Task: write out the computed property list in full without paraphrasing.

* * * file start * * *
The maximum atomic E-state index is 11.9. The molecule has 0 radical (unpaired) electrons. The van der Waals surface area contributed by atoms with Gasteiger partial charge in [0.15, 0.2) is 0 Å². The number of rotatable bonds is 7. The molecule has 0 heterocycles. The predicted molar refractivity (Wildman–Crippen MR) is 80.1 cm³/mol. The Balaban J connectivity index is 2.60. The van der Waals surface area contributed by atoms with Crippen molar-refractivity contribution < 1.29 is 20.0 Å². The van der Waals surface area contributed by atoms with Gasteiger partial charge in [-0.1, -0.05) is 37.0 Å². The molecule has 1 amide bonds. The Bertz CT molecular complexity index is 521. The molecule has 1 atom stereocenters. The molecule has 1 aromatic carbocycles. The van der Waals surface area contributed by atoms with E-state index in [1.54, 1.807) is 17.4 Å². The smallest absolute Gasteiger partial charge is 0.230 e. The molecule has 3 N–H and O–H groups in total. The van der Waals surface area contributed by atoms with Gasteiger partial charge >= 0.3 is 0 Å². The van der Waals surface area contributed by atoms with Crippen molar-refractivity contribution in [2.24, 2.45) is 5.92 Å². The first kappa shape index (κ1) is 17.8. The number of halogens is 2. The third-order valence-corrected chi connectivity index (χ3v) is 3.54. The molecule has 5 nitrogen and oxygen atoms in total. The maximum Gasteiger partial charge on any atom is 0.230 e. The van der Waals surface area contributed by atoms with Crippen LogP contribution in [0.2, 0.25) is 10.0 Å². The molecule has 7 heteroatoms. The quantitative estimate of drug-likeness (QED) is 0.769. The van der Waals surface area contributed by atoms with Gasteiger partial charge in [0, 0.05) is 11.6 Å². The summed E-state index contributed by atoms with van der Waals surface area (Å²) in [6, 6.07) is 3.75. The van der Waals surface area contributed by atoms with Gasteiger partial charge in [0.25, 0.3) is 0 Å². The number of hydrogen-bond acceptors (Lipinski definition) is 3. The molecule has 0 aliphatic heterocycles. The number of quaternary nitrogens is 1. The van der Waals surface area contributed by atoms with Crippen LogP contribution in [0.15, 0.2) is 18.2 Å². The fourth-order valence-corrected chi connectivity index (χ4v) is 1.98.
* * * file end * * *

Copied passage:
The maximum atomic E-state index is 11.9. The molecule has 0 radical (unpaired) electrons. The van der Waals surface area contributed by atoms with Gasteiger partial charge in [0.15, 0.2) is 0 Å². The number of rotatable bonds is 7. The molecule has 0 heterocycles. The predicted molar refractivity (Wildman–Crippen MR) is 80.1 cm³/mol. The Balaban J connectivity index is 2.60. The van der Waals surface area contributed by atoms with Crippen molar-refractivity contribution < 1.29 is 20.0 Å². The van der Waals surface area contributed by atoms with Gasteiger partial charge in [-0.1, -0.05) is 37.0 Å². The molecule has 1 amide bonds. The Bertz CT molecular complexity index is 521. The molecule has 1 atom stereocenters. The molecule has 1 aromatic carbocycles. The van der Waals surface area contributed by atoms with E-state index in [1.54, 1.807) is 17.4 Å². The smallest absolute Gasteiger partial charge is 0.230 e. The molecule has 3 N–H and O–H groups in total. The van der Waals surface area contributed by atoms with Gasteiger partial charge >= 0.3 is 0 Å². The van der Waals surface area contributed by atoms with Crippen molar-refractivity contribution in [2.24, 2.45) is 5.92 Å². The first kappa shape index (κ1) is 17.8. The number of halogens is 2. The third-order valence-corrected chi connectivity index (χ3v) is 3.54. The molecule has 5 nitrogen and oxygen atoms in total. The maximum Gasteiger partial charge on any atom is 0.230 e. The van der Waals surface area contributed by atoms with Crippen LogP contribution in [0.2, 0.25) is 10.0 Å². The molecule has 7 heteroatoms. The quantitative estimate of drug-likeness (QED) is 0.769. The van der Waals surface area contributed by atoms with Gasteiger partial charge in [0, 0.05) is 11.6 Å². The summed E-state index contributed by atoms with van der Waals surface area (Å²) in [6, 6.07) is 3.75. The van der Waals surface area contributed by atoms with Gasteiger partial charge in [0.25, 0.3) is 0 Å². The number of hydrogen-bond acceptors (Lipinski definition) is 3. The molecule has 0 aliphatic heterocycles. The number of quaternary nitrogens is 1. The van der Waals surface area contributed by atoms with Crippen LogP contribution in [0.15, 0.2) is 18.2 Å². The fourth-order valence-corrected chi connectivity index (χ4v) is 1.98.